The Record: Wednesday, December 27, 2017

Dec 27, 2017

Merriam-Webster's word of the year: Feminism. Is it the beginning of a lasting change or just another media trend? We’ll talk with Eula Scott Bynoe of the Hella Black Hella Seattle podcast and take your calls.

Twitter Photo
Twitter Photo

Eula Bynoe introduces herself as a doula, podcaster, mother, and full-time black woman. Her top priority to make feminism truly relevant as the word of 2017: "Remove the president from office."

If the Space Needle can make it through winter, hopefully we can too.
Flickr Photo/Great Beyond (CC BY 2.0)/

The winter solstice was this morning at 8:28 a.m. – if you’re reading this, you’re through the darkest point of the year. But we know it may not feel like it. What to do to beat the winter blues in Seattle? Host Marcie Sillman spoke to some experts to help us answer that question.

Photo Courtesy of the U.S. Department of Energy

Marcie Sillman talks to Anna King, Northwest News Network's Richland correspondent, about the radioactive contamination that was found on six workers and fourteen cars around the Plutonium Finishing Plant in Richland Washington. 

The Record: Thursday, December 21, 2017

Dec 21, 2017

The first major overhaul of the nation's tax code in decades isn’t just about taxes – it’s also about oil. Guest host Marcie Sillman talks with Bloomberg’s Jennifer Dlouhy about a provision in the tax bill that requires the government to open the Alaska National Wildlife Refuge to drilling.

The Record: Wednesday, December 20, 2017

Dec 20, 2017

A GPS-guided safety system called positive train control was in the works for Amtrak's new, faster Seattle-to-Portland line, but it wasn't up and running when the line opened on Monday. We talk with Seattle Times reporter Mike Lindblom about the "very aggressive schedule" that may have pushed service to begin before all available safety measures were in place.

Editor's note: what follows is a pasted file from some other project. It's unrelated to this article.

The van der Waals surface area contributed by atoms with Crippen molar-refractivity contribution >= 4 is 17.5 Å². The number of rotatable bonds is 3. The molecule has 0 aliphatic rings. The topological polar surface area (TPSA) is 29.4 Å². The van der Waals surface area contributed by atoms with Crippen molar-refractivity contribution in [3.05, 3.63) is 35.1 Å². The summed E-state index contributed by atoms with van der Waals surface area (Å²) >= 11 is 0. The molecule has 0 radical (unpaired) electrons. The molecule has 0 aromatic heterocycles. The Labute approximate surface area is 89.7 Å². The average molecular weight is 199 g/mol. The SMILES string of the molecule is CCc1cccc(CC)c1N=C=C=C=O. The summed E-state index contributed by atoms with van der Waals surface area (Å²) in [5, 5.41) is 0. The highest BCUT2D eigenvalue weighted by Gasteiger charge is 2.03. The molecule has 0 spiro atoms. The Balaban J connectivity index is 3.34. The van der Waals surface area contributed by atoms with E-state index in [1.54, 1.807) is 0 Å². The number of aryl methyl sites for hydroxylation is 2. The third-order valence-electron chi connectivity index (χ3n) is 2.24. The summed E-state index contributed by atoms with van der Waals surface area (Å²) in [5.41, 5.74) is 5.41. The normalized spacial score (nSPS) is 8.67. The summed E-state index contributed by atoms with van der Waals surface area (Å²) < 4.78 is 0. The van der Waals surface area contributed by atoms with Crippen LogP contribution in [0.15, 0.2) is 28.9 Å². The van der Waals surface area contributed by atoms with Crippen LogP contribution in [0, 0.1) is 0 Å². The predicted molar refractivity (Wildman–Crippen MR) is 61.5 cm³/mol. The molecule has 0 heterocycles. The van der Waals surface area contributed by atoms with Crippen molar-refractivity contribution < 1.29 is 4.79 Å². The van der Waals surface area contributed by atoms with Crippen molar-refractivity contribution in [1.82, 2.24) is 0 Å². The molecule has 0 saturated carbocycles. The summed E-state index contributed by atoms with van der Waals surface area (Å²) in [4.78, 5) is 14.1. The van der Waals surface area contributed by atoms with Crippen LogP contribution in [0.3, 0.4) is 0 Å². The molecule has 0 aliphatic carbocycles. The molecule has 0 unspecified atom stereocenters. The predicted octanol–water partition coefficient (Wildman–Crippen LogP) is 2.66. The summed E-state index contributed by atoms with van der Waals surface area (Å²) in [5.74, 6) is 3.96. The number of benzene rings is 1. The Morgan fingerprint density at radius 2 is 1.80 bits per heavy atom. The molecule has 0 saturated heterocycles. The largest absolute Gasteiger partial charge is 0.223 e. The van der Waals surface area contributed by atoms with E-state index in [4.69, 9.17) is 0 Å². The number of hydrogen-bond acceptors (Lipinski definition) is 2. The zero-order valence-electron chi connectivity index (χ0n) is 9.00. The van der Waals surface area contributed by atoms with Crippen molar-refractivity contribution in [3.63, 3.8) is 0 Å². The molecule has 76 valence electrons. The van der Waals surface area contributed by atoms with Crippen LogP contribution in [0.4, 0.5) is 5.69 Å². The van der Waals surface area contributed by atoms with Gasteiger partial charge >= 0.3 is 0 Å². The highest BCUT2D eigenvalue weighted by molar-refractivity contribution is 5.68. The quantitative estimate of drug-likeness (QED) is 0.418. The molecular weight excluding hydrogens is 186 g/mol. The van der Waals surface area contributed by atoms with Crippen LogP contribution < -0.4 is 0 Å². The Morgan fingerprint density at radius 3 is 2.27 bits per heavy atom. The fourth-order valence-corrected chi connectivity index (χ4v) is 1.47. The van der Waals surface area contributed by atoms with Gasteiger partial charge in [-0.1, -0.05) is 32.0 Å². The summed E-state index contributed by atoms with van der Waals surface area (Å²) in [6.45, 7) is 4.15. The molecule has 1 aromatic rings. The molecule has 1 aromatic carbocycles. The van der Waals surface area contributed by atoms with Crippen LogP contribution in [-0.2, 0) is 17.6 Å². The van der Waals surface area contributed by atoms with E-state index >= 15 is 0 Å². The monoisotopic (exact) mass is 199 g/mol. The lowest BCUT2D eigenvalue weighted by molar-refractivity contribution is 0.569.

A private pilot takes off at Franklin County State Airport in Vermont.
Flickr Photo/Franklin County State Airport (CC BY 2.0)/

If you thought it could help save the planet, would you give up flying?

Congressman Paul Ryan of Wisconsin speaking at CPAC 2011 in Washington, D.C.
Flickr Photo/Gage Skidmore (CC BY-SA 2.0)/

Jeannie Yandel talks to Gary Grimstad, local accountant and part time lecturer in the University of Washington Foster School of Business about how the new GOP tax plan will impact Washington residents. 

The Record: Tuesday, December 19, 2017

Dec 19, 2017

We're learning more about how an Amtrak train derailed onto I-5 near DuPont on Monday. Guest host Jeannie Yandel talks with KUOW's John Ryan and a former federal railroad safety investigator about what happened, and what questions remain.

The Record: Monday, December 18, 2017

Dec 18, 2017

We'll get an update from KUOW's Austin Jenkins at the scene of this morning's Amtrak train derailment south of Tacoma. The Amtrak Cascades train was traveling from Seattle to Portland when it spilled from an overpass onto Interstate 5, killing at least three people.

The Seahawks' field logo, in happier times.
Flickr Photo/sunshine.patchoulli (CC BY 2.0)/

“Well. That was a, uh … let me say it this way, a tremendous showing by the Rams.”

Seattle skyline
KUOW Photo/Gil Aegerter

Ross Reynolds talks to Zaki Hamid, a program director for Humanities Washington, about why he calls Seattle home and what has kept him here. And we  take calls from listeners who share their stories of how they make it work in the changing region.